Make Your Happiness Recession-Proof
Until recently, psychologists dismissed happiness as simply a "pleasurable emotion with no evolutionary value." The theory was that happiness feels good but it isn't useful. However, new psychology research reveals that happiness has a powerful effect on the brain that helps you to think broadly, to be more resilient and to come up with creative solutions for difficult situations. Happiness helps you to bring out the best in yourself.
My new book, Be Happy: Release the Power of Happiness in You, gives you a front-row seat of my happiness course, also called Be Happy, which has been tested by independent psychologists and brain scientists who judged it to be "a genuine fast track to happiness." Here are 10 tips to help you recession-proof your happiness and beat the economic blues.
The Big Rethink
The recession is a global shock wave that is forcing everyone to rethink the pursuit of happiness. Happiness research shows that, in spite of a golden era of economic growth, happiness levels have not increased in the UK since 1950. Since 1957, the number of Britons who describe themselves as "very happy" has plummeted from 52 percent to 36 percent.
Our most basic assumptions about what happiness is, and what will make us happy, are now being tested. Happiness researchers confirm that money is important for basic needs like food, rent and clothes. Thereafter, the link between higher income and increased happiness has been described in one 16-nation study as "surprisingly weak" and "virtually negligible." In fact, a third of all millionaires are less happy than the national average. Real, enduring happiness cannot be bought.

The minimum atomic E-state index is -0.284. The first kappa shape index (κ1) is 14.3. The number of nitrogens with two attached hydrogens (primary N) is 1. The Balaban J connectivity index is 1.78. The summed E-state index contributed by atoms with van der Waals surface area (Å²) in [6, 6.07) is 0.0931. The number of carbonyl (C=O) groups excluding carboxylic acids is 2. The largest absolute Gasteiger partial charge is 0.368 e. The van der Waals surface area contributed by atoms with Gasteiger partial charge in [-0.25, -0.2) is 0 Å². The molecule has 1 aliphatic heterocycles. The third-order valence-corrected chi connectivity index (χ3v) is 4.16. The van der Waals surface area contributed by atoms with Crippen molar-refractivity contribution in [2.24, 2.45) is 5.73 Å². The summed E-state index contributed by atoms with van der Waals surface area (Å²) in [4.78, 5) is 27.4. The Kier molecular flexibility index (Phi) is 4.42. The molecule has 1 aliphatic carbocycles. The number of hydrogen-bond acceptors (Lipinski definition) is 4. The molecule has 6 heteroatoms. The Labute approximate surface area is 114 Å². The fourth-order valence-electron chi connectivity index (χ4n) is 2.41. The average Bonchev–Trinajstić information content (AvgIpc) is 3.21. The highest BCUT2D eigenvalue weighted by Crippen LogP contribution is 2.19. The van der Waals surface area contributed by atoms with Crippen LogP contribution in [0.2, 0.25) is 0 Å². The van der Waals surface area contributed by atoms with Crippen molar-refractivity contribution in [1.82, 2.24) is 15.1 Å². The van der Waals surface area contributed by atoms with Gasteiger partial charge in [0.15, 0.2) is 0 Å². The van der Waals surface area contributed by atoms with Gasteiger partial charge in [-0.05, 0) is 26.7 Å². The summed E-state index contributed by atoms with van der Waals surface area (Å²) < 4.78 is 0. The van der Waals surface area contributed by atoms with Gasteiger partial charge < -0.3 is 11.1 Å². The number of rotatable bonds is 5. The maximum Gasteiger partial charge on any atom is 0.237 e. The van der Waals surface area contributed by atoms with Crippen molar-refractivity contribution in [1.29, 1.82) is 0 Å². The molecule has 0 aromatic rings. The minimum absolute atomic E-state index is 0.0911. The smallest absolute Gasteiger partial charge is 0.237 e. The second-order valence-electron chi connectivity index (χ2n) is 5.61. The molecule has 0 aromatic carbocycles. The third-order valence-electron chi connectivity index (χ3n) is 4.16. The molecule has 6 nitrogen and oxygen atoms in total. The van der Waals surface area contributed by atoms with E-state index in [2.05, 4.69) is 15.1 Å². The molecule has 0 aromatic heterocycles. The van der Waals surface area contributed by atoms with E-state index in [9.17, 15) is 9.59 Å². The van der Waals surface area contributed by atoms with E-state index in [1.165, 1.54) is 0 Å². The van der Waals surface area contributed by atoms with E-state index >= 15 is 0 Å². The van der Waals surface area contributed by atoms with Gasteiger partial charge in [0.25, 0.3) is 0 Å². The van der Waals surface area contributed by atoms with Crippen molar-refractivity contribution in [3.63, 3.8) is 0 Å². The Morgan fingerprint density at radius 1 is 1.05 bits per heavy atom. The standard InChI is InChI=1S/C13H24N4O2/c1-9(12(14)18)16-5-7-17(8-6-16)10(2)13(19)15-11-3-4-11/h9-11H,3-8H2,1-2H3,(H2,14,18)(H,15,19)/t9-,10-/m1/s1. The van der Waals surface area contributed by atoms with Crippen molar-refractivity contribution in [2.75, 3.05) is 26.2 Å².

The Reality Check
The recession is an opportunity to do a reality check on what is truly important to you and what isn't. Happiness research shows that people with consistently high happiness scores demonstrate an ability to prioritize their lives according to their true values. In other words, they've worked out what is most important to them, and they don't allow themselves to get sidetracked by unnecessary busyness, hurry, money or other distractions.
To do a reality check, set aside some time to ask yourself questions like, "What do I really value?" and "What do I most appreciate?" and "When am I truly happy?" You don't have to do this on your own; you could do it with your partner or a friend. You can even get the whole family around the kitchen table to do a reality check on what is most important to you as a group. To be happy, it's important to remember what's really important.
"The Rich List"
In recent decades, our purchasing power has more than doubled, which means we can afford to buy more stuff than ever before. And yet, more stuff hasn't made us any happier. I know it sounds like a Spice Girls song, but to be happy you have to know what you really, really want. After all, you can never have enough of what you didn't want in the first place.
In Britain, people are exposed on average to 500 advertisements a day on billboards, television, radio, magazines, other people's T-shirts, at petrol pumps and ATMs. Brands like Molton Brown tell us, "Everything is never enough." However, as comedian Stephen Wright says: "You can't have everything. Where would you put it?" True happiness is not a "thing" or a "commodity." It's not something you have or get; it's something you cultivate and share.
The Rich List
Money is important, but it isn't everything. One of my favorite happiness and abundance exercises is called "The Rich List." To do this exercise, write down a list of everything in your life that is more precious to you than money. Think also about everything you already have that money can't buy. Obvious examples are, friends, health, laughter, enjoying nature, creative hobbies, your imagination and spirituality.